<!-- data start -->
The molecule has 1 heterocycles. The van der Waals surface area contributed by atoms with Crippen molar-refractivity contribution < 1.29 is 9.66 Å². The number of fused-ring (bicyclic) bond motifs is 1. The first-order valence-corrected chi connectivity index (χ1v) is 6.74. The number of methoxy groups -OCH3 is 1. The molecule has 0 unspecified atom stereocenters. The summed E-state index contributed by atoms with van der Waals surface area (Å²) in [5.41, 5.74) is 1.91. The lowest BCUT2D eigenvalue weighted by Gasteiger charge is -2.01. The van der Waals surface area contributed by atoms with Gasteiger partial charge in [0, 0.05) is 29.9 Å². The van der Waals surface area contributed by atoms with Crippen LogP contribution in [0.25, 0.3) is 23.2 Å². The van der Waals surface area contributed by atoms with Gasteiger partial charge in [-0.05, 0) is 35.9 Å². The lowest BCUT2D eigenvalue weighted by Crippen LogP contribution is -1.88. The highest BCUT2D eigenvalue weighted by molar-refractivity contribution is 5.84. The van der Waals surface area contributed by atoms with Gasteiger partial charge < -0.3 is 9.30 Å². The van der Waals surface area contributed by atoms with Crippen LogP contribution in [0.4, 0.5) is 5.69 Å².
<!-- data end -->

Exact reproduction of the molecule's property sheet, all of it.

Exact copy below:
The molecule has 1 heterocycles. The van der Waals surface area contributed by atoms with Crippen molar-refractivity contribution < 1.29 is 9.66 Å². The number of fused-ring (bicyclic) bond motifs is 1. The first-order valence-corrected chi connectivity index (χ1v) is 6.74. The number of methoxy groups -OCH3 is 1. The molecule has 0 unspecified atom stereocenters. The summed E-state index contributed by atoms with van der Waals surface area (Å²) in [5.41, 5.74) is 1.91. The lowest BCUT2D eigenvalue weighted by Gasteiger charge is -2.01. The van der Waals surface area contributed by atoms with Gasteiger partial charge in [0, 0.05) is 29.9 Å². The van der Waals surface area contributed by atoms with Crippen LogP contribution in [0.25, 0.3) is 23.2 Å². The van der Waals surface area contributed by atoms with Gasteiger partial charge in [-0.05, 0) is 35.9 Å². The lowest BCUT2D eigenvalue weighted by Crippen LogP contribution is -1.88. The highest BCUT2D eigenvalue weighted by molar-refractivity contribution is 5.84. The van der Waals surface area contributed by atoms with Gasteiger partial charge < -0.3 is 9.30 Å². The van der Waals surface area contributed by atoms with Crippen LogP contribution in [0.4, 0.5) is 5.69 Å².